Federal court considers Blumenthal v Trump case

Connecticut Sen. Richard Blumenthal, right, and U.S. Rep. Jerrold Nadler, D-New York, outside the federal courthouse in Washington, D.C.

Washington – A federal court on Thursday  heard arguments in a case brought by Sen. Richard Blumenthal and dozens of other Democratic lawmakers who claim President Donald Trump has violated the U.S. Constitution by failing to seek and obtain the consent of Congress before accepting benefits from foreign states.

Blumenthal leads a group of nearly 200 Democrats who’ve sued  Trump because they say he is not complying with a Constitutional provision, known as the Foreign Emoluments Clause, that requires the president to seek permission from Congress before taking payments or  gifts from foreign governments.

The Founding Fathers, led by Alexander Hamilton, wrote the emoluments clause because they were concerned about foreign corruption in the United States.

Brianne Gorod, a lawyer for the liberal Constitution Accountability Center, who represents the Democratic lawmakers, has asked Judge Emmet G. Sullivan of the U.S. District Court for the District of Columbia to force Trump to comply with the emoluments clause.

“Without enforcing it, without the court ruling in our favor, the Constitution is declared dead,” Blumenthal said.

But the legal question on Thursday was whether Blumenthal and his fellow Democrats have standing to sue.

Blumenthal said they did because members of Congress are the only ones who can enforce the emoluments clause.

Trump “is not going to the ordinary citizen, he does not have to go to another office. He has to come to Congress and it’s our right and responsibility to consent or not,” Blumenthal said.

The Justice Department attorneys who represented Trump argued Congress doesn’t need a request from Trump before deciding whether to grant consent. They say lawmakers can vote to bar the president from accepting a foreign gift.

“We can’t consent to what we don’t know,” Blumenthal said.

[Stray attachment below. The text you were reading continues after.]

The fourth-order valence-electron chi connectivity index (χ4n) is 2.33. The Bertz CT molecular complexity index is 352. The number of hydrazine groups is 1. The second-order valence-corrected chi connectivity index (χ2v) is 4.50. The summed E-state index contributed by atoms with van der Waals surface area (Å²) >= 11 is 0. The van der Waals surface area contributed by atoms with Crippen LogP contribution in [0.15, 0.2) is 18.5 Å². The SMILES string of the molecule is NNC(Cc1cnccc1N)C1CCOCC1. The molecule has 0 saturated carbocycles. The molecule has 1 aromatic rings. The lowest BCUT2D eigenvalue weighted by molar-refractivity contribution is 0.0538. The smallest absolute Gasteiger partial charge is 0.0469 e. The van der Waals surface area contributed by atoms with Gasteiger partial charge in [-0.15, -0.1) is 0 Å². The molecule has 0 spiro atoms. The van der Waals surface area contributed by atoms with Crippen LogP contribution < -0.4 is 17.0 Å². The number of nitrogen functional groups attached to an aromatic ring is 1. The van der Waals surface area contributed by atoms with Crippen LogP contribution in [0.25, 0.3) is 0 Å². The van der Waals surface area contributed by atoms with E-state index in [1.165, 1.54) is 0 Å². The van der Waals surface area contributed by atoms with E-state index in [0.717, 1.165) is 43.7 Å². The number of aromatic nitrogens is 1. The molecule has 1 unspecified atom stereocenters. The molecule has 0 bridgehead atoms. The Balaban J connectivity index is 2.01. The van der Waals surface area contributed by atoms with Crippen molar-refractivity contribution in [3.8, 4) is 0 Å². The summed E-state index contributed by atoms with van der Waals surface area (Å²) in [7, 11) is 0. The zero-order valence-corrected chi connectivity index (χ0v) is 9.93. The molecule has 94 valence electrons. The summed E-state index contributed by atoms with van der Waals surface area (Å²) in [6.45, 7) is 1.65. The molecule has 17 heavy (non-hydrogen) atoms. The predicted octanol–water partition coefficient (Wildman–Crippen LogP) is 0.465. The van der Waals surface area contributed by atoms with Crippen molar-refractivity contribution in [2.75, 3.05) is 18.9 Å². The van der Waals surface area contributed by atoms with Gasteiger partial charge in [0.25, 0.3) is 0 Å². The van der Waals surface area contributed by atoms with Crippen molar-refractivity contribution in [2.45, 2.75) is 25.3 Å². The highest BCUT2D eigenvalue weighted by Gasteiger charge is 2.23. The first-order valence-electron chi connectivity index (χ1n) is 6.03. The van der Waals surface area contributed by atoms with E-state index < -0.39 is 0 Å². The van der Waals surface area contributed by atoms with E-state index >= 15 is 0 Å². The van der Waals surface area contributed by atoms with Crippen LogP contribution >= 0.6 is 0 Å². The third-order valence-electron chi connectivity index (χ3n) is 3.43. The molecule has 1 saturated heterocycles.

He also said that if Congress passed a law banning an emolument, “well, okay, the president would veto it.”

Trump has never sought consent from Congress for the benefits his business may have received from foreign governments.  The president has stepped down from running his $3 billion empire, but retains ownership interests. In contrast to previous presidents, Trump has not sold his business interests before taking office, or put them into a blind trust.

Supporters of the lawsuit say Trump may have benefitted from rent payments made by entities owned by foreign states that pay rent at Trump Tower in New York City. The president may have also benefitted by the Chinese government’s granting of 40 trademarks to the Trump Organization.

More recently, Trump’s softening of sanctions against Chinese telecommunications maker ZTE — a company that has been fined in recent years for shipping American goods to embargoed countries, including Iran and North Korea —  has been cited by the president’s opponents as an indication of the need to enforce the emoluments clause.

An Asian newspaper reported last week that a real estate development project in Indonesia, containing a number of hotels, homes and a golf course bearing the Trump name, received $500 million in loans from the Chinese government.

Beside protecting against corruption by foreign agent, the foreign emoluments clause could also shield the nation from a threat to national security, Blumenthal said.

If Sullivan allows the lawsuit to go forward, Blumenthal and the other plaintiffs can seek documents the president has not made public, including his tax return and financial statements.

“The goal is to know all of the foreign payments and gifts, because now we know nothing from him,” Blumenthal said. “Everything we know comes from press reports.”

There were once three lawsuits against the president concerning emoluments. A judge dismissed one of them, and another judge narrowed the scope of the second lawsuit.

“We are now the only game in town,” Blumenthal said.

 

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